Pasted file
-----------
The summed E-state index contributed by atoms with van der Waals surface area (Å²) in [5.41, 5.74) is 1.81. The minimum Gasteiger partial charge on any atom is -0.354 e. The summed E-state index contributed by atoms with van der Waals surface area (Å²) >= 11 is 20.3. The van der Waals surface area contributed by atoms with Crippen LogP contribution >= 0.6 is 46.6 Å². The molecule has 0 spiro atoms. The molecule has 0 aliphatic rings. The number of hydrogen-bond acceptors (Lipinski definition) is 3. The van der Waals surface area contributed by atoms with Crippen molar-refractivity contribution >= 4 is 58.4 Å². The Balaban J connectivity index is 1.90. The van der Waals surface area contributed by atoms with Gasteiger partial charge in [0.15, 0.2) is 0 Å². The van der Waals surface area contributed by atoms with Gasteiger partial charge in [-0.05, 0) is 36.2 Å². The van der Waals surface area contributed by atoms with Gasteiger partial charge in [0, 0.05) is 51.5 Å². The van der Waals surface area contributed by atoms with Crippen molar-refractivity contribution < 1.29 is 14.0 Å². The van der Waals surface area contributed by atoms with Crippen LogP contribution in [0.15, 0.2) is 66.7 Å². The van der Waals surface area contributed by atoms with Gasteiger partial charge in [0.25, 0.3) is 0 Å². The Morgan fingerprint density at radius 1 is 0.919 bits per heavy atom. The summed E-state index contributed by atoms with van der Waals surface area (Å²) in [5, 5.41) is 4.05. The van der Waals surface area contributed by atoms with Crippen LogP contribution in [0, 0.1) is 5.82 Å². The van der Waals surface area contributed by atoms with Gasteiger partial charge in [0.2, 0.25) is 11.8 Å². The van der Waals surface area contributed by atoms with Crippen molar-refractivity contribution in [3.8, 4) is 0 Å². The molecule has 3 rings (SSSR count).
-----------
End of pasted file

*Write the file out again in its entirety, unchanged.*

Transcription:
The summed E-state index contributed by atoms with van der Waals surface area (Å²) in [5.41, 5.74) is 1.81. The minimum Gasteiger partial charge on any atom is -0.354 e. The summed E-state index contributed by atoms with van der Waals surface area (Å²) >= 11 is 20.3. The van der Waals surface area contributed by atoms with Crippen LogP contribution >= 0.6 is 46.6 Å². The molecule has 0 spiro atoms. The molecule has 0 aliphatic rings. The number of hydrogen-bond acceptors (Lipinski definition) is 3. The van der Waals surface area contributed by atoms with Crippen molar-refractivity contribution >= 4 is 58.4 Å². The Balaban J connectivity index is 1.90. The van der Waals surface area contributed by atoms with Gasteiger partial charge in [0.15, 0.2) is 0 Å². The van der Waals surface area contributed by atoms with Gasteiger partial charge in [-0.05, 0) is 36.2 Å². The van der Waals surface area contributed by atoms with Gasteiger partial charge in [0, 0.05) is 51.5 Å². The van der Waals surface area contributed by atoms with Crippen molar-refractivity contribution < 1.29 is 14.0 Å². The van der Waals surface area contributed by atoms with Crippen LogP contribution in [0.15, 0.2) is 66.7 Å². The van der Waals surface area contributed by atoms with Gasteiger partial charge in [0.25, 0.3) is 0 Å². The Morgan fingerprint density at radius 1 is 0.919 bits per heavy atom. The summed E-state index contributed by atoms with van der Waals surface area (Å²) in [5, 5.41) is 4.05. The van der Waals surface area contributed by atoms with Crippen LogP contribution in [0, 0.1) is 5.82 Å². The van der Waals surface area contributed by atoms with Gasteiger partial charge in [0.2, 0.25) is 11.8 Å². The van der Waals surface area contributed by atoms with Crippen molar-refractivity contribution in [3.8, 4) is 0 Å². The molecule has 3 rings (SSSR count).